Building a simple RF-based sensor network


I wanted to build a simple wireless sensor network where I could deploy small environment sensors around the house. The sensors needs to be cheap and low-power (so they could run off a small battery for at least a year). The sensors would broadcast their readings periodically back to a receiver which would be connected to my network so that I could collect, analyse and graph the data.

There are a few interesting problems in setting up such a network using low-cost hardware, which I thought I’d share.

RF communications

I wanted the sensors to be cheap, so using technology like Zigbee or Bluetooth wasn’t appropriate. I chose some simple RF transmitters and receivers that use the ISM band (in Australia, that is around 433MHz). This is the same band that is used by garage door openers, remote controls, car remotes etc. You can get these fairly easily on the internet under part names such as TXC1 (transmitter) and RXN3 (receiver). In my case, they are stocked by the local Jaycar shop as:

If you source your own, you need to make sure that they are legal for your part of the world (i.e. they transmit on an acceptable frequency and they do not transmit too much power).

These transmitters use a simple On-Off Keying (OOK) encoding, which means that they transmit the carrier for a digital 1 and nothing for a digital 0. These devices have a single digital I/O line for the data, which makes them ideal to hook up to a small microcontroller.

How to use these devices

You might think that your problems are solved and you just need to send some digital data on the transmitter’s data input line and it will pop out receiver’s data output line, and you can do whatever you want with the message. Unfortunately, it is not quite that simple. Because these devices are comparatively simple in functionality, you will need to do some work on both the sending and receiving sides, in order to get reliable communications. Let’s cover the issues in turn.

Receiving reliable digital data

You might think that when no data is being transmitted that the receiver will just present a zero-value on its digital output line. However, the receiver has an Automatic Gain Control (AGC) circuit inside, and in the absence of any signal it will just amplify whatever noise is received by the RF stage and send that to the Analogue-to-Digital Converter (ADC). In practice, this means that when no signal is being transmitted the output from the receiver will be a stream of random data. This is not a problem during actual data transmission, because the AGC will adjust to the much stronger levels of the signal and the noise will be below its detection threshold.

The implications of this are twofold. Firstly, the software that reads the data from the receiver needs to deal with the fact that it will see random data when nothing is transmitted. It needs to be able to tell the difference between this random data and an actual message.

Secondly, the transmitter needs to give the receiver’s AGC a chance to adjust to the received signal levels. One way to do this is to prefix each message with a string of 010101… data. By the time the actual message is sent, the AGC should be tuned to match the received signal strength and the receiver should be relatively immune to noise. A corollary of this is that the message should not contain a large sequence of zero bits; otherwise the AGC may start tuning into the background noise again.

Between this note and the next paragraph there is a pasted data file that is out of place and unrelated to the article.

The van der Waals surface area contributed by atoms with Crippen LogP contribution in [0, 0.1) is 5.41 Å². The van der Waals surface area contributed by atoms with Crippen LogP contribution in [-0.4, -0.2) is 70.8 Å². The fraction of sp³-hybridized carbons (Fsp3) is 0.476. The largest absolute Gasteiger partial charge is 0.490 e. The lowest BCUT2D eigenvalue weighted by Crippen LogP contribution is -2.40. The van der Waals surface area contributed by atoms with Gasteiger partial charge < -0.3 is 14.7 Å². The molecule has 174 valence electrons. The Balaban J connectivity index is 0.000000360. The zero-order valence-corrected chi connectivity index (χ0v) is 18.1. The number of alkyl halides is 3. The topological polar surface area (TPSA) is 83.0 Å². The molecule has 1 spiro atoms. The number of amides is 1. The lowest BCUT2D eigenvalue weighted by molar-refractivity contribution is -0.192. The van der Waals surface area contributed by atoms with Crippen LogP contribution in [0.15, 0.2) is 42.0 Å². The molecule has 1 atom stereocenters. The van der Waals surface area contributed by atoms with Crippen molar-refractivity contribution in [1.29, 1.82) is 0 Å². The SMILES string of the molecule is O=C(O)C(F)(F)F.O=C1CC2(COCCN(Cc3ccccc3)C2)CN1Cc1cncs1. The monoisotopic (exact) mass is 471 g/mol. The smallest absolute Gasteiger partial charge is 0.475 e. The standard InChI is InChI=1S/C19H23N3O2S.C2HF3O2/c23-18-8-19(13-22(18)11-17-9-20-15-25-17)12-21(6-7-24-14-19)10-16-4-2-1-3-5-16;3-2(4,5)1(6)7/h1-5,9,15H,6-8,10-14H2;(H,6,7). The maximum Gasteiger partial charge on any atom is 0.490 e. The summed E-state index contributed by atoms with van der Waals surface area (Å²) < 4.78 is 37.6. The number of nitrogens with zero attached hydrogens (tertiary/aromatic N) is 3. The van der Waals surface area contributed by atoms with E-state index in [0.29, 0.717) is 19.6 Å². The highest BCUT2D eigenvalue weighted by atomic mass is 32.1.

Where do the bits start and end?

Unlike communications using something like SPI or I²C the transmitter and receiver do not share a common clock signal. Depending on the hardware, the frequencies of the clocks on the transmission and receiving sides may differ by a significant amount, and even if they are very close there is no way for the receiver to know exactly when each bit is being sent.

As the receiver can only see the data bits, it needs to synthesise a  transmitter clock by looking at the transitions between zero and one bits in the received data stream. The preamble I mentioned above is a good place to determine the clock frequency and offset, but it is also usually necessary to use the bit transitions within the message to ensure that there is no clock drift. This is only possible if the message contains a reasonable number of bit transitions. If, for example, a message contains a string of zero bytes, then there would be no transitions for the receiver to synchronise with, and there would be a risk that the receiver would lose track of the bit locations in the message data stream. One solution to this is to choose an encoding scheme that ensures that the message contains plenty of zero-one bit transitions regardless of what the message contains. The simplest such scheme is called Manchester Coding. This scheme encodes a zero-bit as a 01 bit pair and a one-bit as a 10 bit pair. Every data bit in this scheme contains a bit transition in the middle, and this gives the receiver a perfect way to extract the clock from the data.

Of course, Manchester Coding means that our message now takes twice as many bits to transmit as are in the message, but for this kind of application that is not important. There are other ways of encoding data that do not have such an overhead. For example, 8b/10b encoding uses 10 bits to encoding every 8-bit byte, while also guaranteeing that there are no more than 5 consecutive zero or one bits in the data stream.

Now that every data bit  is transmitted either a 01 or 10 bit pair, there will be a level transition in the middle of each bit.  As long as we can detect this transition point in the receiver we will be able to recover data bits without drifting out of synchronisation with the transmitter. I talk a bit more about an algorithm for implementing this detection further down.